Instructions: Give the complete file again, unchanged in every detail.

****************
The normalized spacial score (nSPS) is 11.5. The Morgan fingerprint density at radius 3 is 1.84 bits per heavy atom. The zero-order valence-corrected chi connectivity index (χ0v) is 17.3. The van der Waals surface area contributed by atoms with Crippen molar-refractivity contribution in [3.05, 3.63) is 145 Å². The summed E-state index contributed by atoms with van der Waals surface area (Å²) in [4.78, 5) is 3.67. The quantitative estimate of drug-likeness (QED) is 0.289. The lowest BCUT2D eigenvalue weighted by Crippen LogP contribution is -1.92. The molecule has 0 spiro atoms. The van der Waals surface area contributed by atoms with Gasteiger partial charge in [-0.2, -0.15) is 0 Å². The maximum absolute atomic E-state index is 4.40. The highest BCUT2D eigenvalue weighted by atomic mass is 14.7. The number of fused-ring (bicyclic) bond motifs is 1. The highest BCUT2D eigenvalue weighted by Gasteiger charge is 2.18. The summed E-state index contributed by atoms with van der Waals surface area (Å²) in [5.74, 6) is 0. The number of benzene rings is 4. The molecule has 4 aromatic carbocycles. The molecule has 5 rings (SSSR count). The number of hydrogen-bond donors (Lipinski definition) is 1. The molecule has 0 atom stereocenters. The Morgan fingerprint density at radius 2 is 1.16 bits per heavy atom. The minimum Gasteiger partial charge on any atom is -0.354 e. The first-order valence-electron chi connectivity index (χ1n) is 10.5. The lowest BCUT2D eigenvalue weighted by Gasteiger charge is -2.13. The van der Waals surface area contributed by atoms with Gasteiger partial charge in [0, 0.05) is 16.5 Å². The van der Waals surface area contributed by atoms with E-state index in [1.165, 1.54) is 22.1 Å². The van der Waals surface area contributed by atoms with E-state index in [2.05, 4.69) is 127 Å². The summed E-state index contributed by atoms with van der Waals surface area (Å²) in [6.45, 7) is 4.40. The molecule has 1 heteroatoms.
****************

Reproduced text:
The normalized spacial score (nSPS) is 11.5. The Morgan fingerprint density at radius 3 is 1.84 bits per heavy atom. The zero-order valence-corrected chi connectivity index (χ0v) is 17.3. The van der Waals surface area contributed by atoms with Crippen molar-refractivity contribution in [3.05, 3.63) is 145 Å². The summed E-state index contributed by atoms with van der Waals surface area (Å²) in [4.78, 5) is 3.67. The quantitative estimate of drug-likeness (QED) is 0.289. The lowest BCUT2D eigenvalue weighted by Crippen LogP contribution is -1.92. The molecule has 0 spiro atoms. The van der Waals surface area contributed by atoms with Gasteiger partial charge in [-0.2, -0.15) is 0 Å². The maximum absolute atomic E-state index is 4.40. The highest BCUT2D eigenvalue weighted by atomic mass is 14.7. The number of fused-ring (bicyclic) bond motifs is 1. The highest BCUT2D eigenvalue weighted by Gasteiger charge is 2.18. The summed E-state index contributed by atoms with van der Waals surface area (Å²) in [5.74, 6) is 0. The number of benzene rings is 4. The molecule has 4 aromatic carbocycles. The molecule has 5 rings (SSSR count). The number of hydrogen-bond donors (Lipinski definition) is 1. The molecule has 0 atom stereocenters. The Morgan fingerprint density at radius 2 is 1.16 bits per heavy atom. The minimum Gasteiger partial charge on any atom is -0.354 e. The first-order valence-electron chi connectivity index (χ1n) is 10.5. The lowest BCUT2D eigenvalue weighted by Gasteiger charge is -2.13. The van der Waals surface area contributed by atoms with Gasteiger partial charge in [0, 0.05) is 16.5 Å². The van der Waals surface area contributed by atoms with E-state index in [1.165, 1.54) is 22.1 Å². The van der Waals surface area contributed by atoms with E-state index in [2.05, 4.69) is 127 Å². The summed E-state index contributed by atoms with van der Waals surface area (Å²) in [6.45, 7) is 4.40. The molecule has 1 heteroatoms.